A meeting took place in March between representatives of the Communist Party of Ireland and the United Left Alliance. It was organised at the request of Mick O’Reilly (of Unite and the Dublin Trades Council), who attended the meeting. The CPI was represented by Eugene McCartan and Tom Redmond and the ULA by Eddie Conlon of People Before Profit and Kevin McLoughlin of the Socialist Party.
The CPI welcomed the electoral formation of the ULA and congratulated them on their success with the election of five TDs. The CPI has always been in favour of united working-class action and of promoting unity. It instanced the meetings in November and December on a trades council initiative to bring the left together, when the CPI was the only party to have attended all three meetings. While not contesting the elections, it had urged support for voting left, which included the ULA, Sinn Féin, and progressive individuals.
It had also initiated a campaign demanding repudiation of the so-called sovereign debt and urging support for a referendum on the issue. The campaign was now a public one, and individuals and organisation were being asked to promote it.
The ULA explained that their coming together was to promote an anti-capitalist front with a credible alternative voting programme. They were pleased with the results and envisaged campaigns both inside and outside the Dáil against the coalition’s austerity measures. The aim was to build a working-class party comprising initially the existing groups and the individuals who helped the election teams around the country.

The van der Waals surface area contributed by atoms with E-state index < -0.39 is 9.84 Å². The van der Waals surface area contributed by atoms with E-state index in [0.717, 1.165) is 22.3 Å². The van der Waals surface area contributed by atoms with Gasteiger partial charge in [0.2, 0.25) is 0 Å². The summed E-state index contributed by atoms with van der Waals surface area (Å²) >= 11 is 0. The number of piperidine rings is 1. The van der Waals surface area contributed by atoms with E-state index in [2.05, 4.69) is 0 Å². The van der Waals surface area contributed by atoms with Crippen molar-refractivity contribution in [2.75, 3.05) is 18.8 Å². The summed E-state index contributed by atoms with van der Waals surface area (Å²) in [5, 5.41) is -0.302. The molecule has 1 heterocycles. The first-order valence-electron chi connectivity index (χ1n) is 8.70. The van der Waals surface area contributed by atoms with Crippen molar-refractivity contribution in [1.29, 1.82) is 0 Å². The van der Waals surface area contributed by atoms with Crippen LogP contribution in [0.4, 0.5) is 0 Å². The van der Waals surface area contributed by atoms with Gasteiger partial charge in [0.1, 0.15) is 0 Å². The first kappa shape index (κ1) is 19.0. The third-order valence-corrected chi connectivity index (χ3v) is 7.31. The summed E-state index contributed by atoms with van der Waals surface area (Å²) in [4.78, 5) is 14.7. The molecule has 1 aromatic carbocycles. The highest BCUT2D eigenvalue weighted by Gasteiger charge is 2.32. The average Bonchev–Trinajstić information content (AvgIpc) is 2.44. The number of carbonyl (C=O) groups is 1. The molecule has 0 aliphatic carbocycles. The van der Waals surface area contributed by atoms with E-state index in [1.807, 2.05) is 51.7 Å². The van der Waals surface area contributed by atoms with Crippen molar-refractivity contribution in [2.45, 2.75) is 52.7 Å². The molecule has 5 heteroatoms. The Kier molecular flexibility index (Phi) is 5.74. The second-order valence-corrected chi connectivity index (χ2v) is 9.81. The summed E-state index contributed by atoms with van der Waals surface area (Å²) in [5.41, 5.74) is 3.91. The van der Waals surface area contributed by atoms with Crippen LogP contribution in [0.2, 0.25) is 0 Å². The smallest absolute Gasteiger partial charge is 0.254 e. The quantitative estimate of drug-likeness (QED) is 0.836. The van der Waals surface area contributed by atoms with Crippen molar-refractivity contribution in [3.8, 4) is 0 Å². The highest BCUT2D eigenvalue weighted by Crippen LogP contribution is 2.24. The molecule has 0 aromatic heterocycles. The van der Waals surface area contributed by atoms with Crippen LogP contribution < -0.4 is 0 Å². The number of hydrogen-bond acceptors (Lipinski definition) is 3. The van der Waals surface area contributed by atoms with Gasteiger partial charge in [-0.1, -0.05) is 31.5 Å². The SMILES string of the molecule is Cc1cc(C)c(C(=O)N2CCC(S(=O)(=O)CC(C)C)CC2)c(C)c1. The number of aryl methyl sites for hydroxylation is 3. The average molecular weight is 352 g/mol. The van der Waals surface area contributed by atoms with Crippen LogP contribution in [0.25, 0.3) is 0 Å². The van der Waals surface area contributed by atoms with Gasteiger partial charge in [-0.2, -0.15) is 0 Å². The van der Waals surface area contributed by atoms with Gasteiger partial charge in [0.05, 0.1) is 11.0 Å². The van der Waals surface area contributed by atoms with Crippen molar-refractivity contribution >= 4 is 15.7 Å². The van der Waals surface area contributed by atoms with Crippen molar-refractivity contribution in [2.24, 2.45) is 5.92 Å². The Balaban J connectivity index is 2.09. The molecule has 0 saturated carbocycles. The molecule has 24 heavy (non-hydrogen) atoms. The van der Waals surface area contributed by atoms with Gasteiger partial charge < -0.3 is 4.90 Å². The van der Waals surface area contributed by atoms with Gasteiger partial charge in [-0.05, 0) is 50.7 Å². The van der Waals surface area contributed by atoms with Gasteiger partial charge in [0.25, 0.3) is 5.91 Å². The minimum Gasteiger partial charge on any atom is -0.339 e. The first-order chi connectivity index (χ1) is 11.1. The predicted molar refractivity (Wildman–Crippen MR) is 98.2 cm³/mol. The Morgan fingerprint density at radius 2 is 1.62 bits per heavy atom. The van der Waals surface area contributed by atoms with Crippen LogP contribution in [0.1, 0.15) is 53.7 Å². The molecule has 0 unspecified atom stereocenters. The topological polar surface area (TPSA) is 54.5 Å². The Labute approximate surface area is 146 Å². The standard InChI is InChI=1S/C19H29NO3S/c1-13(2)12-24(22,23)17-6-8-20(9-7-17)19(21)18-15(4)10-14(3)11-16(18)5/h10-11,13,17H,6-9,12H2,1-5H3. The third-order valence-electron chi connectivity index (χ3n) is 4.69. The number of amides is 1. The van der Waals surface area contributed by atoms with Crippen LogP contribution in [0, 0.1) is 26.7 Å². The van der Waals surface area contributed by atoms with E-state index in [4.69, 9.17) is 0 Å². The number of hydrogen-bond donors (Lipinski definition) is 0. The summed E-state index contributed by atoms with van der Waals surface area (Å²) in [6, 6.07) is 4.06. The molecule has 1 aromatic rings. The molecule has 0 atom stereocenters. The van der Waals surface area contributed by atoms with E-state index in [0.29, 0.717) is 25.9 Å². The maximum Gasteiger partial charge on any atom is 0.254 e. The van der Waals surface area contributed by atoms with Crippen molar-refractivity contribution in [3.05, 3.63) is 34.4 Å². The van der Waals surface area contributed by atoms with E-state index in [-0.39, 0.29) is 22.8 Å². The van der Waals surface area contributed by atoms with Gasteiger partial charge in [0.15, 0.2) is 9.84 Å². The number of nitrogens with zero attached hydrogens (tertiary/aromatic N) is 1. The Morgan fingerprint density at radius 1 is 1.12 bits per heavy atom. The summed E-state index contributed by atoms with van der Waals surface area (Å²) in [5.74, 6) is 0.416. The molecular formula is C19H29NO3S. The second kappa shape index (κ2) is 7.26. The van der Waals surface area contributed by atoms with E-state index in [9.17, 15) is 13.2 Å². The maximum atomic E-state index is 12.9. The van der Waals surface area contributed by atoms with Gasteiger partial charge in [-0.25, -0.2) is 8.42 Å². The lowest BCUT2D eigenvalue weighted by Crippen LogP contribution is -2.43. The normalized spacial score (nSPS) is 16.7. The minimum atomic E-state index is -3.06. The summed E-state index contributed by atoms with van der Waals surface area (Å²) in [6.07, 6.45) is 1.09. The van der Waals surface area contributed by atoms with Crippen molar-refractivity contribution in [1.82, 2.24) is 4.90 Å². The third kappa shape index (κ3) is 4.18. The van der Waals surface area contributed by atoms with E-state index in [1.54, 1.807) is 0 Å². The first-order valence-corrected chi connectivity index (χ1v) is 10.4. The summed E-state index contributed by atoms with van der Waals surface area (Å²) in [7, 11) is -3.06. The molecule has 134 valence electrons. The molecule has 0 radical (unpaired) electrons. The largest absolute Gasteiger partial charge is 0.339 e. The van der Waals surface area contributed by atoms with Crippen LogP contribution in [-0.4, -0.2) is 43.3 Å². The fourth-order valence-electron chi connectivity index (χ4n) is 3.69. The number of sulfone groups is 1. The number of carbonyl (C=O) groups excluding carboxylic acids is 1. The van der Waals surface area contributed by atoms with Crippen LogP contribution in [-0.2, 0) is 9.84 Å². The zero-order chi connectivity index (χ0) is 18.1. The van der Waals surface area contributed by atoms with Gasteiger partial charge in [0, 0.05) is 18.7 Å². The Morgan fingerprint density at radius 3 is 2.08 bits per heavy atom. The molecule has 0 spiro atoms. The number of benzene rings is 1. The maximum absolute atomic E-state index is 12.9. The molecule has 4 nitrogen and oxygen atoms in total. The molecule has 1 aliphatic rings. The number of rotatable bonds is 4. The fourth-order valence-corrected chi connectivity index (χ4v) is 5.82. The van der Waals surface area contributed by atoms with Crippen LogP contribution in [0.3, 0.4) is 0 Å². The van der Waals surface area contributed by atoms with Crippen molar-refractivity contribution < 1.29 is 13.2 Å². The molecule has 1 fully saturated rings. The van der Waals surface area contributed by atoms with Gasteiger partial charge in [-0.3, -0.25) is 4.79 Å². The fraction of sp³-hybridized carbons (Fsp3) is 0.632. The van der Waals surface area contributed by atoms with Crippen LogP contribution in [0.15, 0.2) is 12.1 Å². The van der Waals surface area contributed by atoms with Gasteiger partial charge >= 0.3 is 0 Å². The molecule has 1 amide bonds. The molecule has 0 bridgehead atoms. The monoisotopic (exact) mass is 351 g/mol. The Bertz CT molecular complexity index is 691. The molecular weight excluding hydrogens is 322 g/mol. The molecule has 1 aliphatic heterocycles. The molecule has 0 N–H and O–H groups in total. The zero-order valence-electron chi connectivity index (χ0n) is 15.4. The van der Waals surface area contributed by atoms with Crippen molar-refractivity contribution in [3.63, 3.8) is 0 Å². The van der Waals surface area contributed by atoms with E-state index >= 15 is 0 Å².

They realised it would take time to discuss and agree both a political programme and a structure to satisfy the diverse components.
The CPI stressed that its concept of the left was wider than that of the ULA, as it entailed an anti-imperialist content, for example in relation to the European Union, and a political attitude to forces such as Sinn Féin. The ULA accepted that there were di_erences between approaches: for example, they did not consider the Labour Party or Sinn Féin part of the left.
The exchange of views was friendly, fraternal, and useful, the CPI stating that there were no enemies on the left, only rivals.
The ULA stated that when a programme and ideas of structures were more advanced they would present any position papers to the CPI.